Of course my friend being the civil servant he is tried to verify the print out of the cheque with the bank and as we all know..turns out to be a fraud.

    Seems they needed a few hundred dollars from him as processing fee before he could could the money..nice try people..keke..

    In another incident, I once got a call from some China girl who asked me in Mandarin if I could speak Mandarin. Knowing it is one of them fraud cases again, I replied in some fake American accent that I can’t and she immediately hung up on me. Man I hate these people..uggh!!

  3. The most annoying ones for me, are the ones from one particular bank. I get calls EVERY WEEK even though i repeatedly said, NOT INTERESTED.

    And there were times I got calls from this telemarketing company, I think they can only speak mandarin. They would ask,” can you speak mandarin?” and when i said, “not too well” in my really not too good mandarin, and asked who is on the line…she slammed down my phone. — TWICE! gggrrrrrr

  4. i have experienced similar event with telemarketers in msia, from established companies mind you.

    when asked for further info to be emailed to me, they were quite reluctant to do so stating that their offer is limited to certain privilege people, offer period is almost over, this offer limited only phone calls, etc

    they kept talking but not responding to your request for further info. properly trained? i wld say that they have been trained to get prospective clients to say ‘yes’ to whatever they are going to say and not to listen to what i will say to them…..ridiculous!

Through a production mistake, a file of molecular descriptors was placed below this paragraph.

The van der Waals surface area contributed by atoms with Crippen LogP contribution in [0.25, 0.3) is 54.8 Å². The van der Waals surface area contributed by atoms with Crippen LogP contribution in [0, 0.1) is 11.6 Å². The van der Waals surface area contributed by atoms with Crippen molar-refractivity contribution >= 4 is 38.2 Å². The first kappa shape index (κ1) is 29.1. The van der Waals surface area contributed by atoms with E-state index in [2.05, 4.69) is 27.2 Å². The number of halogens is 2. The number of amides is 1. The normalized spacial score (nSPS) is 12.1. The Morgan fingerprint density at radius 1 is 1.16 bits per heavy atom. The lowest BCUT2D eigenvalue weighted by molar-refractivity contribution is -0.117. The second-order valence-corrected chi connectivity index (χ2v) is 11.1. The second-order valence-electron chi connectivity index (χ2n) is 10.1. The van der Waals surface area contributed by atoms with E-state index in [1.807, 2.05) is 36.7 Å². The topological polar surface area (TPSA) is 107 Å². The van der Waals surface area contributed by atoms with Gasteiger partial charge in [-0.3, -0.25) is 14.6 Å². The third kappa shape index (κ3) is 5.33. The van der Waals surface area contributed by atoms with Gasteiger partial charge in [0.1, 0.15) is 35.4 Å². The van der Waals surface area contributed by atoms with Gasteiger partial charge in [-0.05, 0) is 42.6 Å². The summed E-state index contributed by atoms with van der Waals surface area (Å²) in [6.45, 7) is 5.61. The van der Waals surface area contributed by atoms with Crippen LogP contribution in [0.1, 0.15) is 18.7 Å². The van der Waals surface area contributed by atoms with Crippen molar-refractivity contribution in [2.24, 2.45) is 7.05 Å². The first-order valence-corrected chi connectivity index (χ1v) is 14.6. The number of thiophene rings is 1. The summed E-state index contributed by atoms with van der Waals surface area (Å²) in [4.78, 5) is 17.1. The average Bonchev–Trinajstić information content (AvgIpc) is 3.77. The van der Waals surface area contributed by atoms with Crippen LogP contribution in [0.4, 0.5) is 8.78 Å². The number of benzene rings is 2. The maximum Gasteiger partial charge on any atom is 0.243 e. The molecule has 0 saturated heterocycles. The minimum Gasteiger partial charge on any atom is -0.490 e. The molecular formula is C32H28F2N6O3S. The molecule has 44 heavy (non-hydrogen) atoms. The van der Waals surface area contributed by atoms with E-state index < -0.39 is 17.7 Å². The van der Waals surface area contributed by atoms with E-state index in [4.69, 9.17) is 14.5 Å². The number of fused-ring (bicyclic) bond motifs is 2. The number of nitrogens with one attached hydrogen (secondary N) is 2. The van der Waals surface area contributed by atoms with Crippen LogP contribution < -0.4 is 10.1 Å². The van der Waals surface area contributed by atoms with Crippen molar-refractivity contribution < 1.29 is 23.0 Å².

5. I know my comment is super late but I developed this new method of being an “arsehole” back to those “can you speak mandarin” callers. It works. I’ve not received a call for the past 4 months

    “Can you speak mandarin?”
    “You’re very irritating. Stop calling” (in mandarin) – and IMMEDIATELY slam the phone down.

    I know its crappy attitude but I don’t have a choice. I was bugged for 2 months non stop.

  6. Here’s one that will shock you. Some company got my number from an online chat I had months ago before I lost my steady job. I was talking about further education. I got several calls that didn’t so much say who they were but just kept leaving a tracking number, and the caller mumbled a lot. I thought it may be the postal service, so I called. They’re Education Bridge. So, I tried to be nice and say that I can’t particpate now, but maybe down the road, and as I said goodbye, the person said they’d keep calling. I asked them please not to and to remove me from the list. She answered that they can’t do that. To which I said, “Yes, you can. You have been asked not to call clearly.” The next day, I started getting calls sharply at 8 AM. The first one heard my answering machine greeting reiterating that they have been asked not to call. Then what I heard blew my mind. The caller started talking to others in the room repeating my number and that they were asked not to call. She tied my message line up for several minutes to do this and mocked me for not being interested. Then every 5 minutes, the firm called me until I had them blocked by my phone carrier and lodged serious complaints with Do Not Call and with the manager of the company itself, citing harassment. My phone message now informs them that if they use another line and call, they have broken the law twice by calling someone who asked not to be called, and that it’s harassment.

  7. In the fast moving digital and social media world, information and ideas move quickly. Perpetually connected to their mobile devices, consumers and working professionals increasingly look towards search engines, websites and social media platforms to help them buy.